This, of course, is the situation with all of those detained at Gitmo — a facility of such dubious legality that it is maintained, not on American soil, but on the soil of one of the world’s last Stalinist dictatorships. It is more than likely that the “Taliban Five” are not nice men, but running an odious Islamist theocracy on the other side of the planet is a far cry from committing actionable crimes against the United States, its citizens, and its laws. Even accused Nazi war criminals had their day in court. German and Japanese POWs were repatriated at the war’s end, as has been the practice of civilized nations for thousands of years. On the other hand, the ongoing undeclared war in Afghanistan — which has been cast as part of a larger, ongoing, open-ended, and undeclared “War on Terror” — is not only constitutionally illegitimate (any justness of its cause notwithstanding) for being undeclared, but there is also little prospect that it will ever end (and less still that there will ever be a peace treaty of any kind). This means that Gitmo detainees will be in legal limbo the rest of their lives, to be tortured and interrogated at the whim of the U.S. government, while the crusade against a never-ending succession of terrorist bugbears around the world goes on and on.

In fact, a large number of Gitmo detainees have been shown to be innocent, yet still were made to languish for years in America’s military gulag.

It is possible that Bergdahl, during his time serving in Afghanistan, became aware of the many vexing moral contradictions and outright illegalities in America’s War on Terror. He was certainly not the first U.S. soldier to experience strong misgivings about our actions in Iraq and Afghanistan. Bergdahl may indeed have deserted his post and his comrades, and possibly gone over willingly to the Taliban — contemptible acts regardless of the morality or legality of the conflict. But none of this has yet been proven. For now, we know little of what his motivations may have been, or of the choices he made prior to his disappearance.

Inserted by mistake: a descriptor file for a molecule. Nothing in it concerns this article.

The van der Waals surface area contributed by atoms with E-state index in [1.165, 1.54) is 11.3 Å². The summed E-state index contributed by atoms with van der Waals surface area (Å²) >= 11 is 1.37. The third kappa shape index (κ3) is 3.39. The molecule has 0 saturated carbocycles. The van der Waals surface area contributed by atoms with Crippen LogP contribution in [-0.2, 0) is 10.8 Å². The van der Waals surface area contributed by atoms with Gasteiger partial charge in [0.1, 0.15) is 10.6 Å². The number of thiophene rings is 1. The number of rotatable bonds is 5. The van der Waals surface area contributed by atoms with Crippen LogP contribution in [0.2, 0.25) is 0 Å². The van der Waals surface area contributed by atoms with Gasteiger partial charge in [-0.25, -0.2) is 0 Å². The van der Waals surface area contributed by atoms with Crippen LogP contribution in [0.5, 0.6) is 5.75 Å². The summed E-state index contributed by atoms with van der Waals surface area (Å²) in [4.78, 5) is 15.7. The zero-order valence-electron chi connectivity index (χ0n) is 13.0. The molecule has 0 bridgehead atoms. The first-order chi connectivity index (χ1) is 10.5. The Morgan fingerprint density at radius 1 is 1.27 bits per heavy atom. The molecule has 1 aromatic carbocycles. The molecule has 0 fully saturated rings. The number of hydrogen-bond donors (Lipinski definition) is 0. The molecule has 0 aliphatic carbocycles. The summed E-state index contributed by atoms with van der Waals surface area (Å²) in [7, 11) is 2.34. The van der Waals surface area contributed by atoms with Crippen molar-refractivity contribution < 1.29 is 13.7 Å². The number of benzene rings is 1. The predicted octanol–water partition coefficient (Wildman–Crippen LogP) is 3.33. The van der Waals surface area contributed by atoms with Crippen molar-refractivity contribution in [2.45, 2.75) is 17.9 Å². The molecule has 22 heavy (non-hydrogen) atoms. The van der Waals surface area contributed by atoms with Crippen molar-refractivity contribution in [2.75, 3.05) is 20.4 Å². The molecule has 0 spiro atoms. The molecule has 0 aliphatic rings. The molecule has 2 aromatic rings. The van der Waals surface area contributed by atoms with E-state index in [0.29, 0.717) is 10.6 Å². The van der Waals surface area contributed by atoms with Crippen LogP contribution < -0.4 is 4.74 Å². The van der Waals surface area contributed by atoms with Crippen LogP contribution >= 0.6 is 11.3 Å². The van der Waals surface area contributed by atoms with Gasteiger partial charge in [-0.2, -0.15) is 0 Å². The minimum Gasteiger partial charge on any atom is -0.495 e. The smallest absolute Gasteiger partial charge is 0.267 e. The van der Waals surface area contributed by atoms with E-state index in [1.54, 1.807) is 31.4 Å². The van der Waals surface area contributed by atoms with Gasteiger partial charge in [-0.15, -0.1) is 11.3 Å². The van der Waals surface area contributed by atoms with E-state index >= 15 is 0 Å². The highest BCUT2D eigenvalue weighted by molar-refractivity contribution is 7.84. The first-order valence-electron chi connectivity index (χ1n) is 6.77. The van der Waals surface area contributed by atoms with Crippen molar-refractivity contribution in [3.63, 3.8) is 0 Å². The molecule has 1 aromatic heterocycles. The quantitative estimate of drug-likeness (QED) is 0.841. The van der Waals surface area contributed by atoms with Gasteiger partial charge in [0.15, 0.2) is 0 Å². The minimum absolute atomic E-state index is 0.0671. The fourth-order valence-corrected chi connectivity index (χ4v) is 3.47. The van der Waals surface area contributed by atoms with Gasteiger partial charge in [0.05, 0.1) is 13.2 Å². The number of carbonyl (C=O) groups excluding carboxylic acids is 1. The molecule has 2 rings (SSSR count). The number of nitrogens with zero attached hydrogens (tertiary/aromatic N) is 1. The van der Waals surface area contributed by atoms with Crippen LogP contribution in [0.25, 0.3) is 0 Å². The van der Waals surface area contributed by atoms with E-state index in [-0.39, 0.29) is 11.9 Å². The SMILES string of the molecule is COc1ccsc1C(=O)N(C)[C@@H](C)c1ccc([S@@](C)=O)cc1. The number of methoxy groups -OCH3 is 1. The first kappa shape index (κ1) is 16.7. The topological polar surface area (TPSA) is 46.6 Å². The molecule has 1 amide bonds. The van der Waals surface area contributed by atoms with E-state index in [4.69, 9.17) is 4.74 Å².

As for the actions of the Obama administration, their legality is still murky. Obama himself signed legislation requiring a 30-day presidential notice to Congress before the release of any Gitmo prisoners, notice that was not given for the Bergdahl exchange. But the Obama administration is claiming that the legislation allowed for exceptions to that provision if the situation were urgent — and in this case, Bergdahl’s alleged failing health required exceptional actions to be taken to guarantee his safe return. Given the blatant illegality of the entire Guantanamo prison camp and of the way in which the War on Terror has been conducted, truckling over the legality of Obama’s actions is very selective solicitude for the rule of law.

Screen capture from video of Sgt. Bowe Bergdahl standing with a Taliban fighter in Afghanistan: AP Images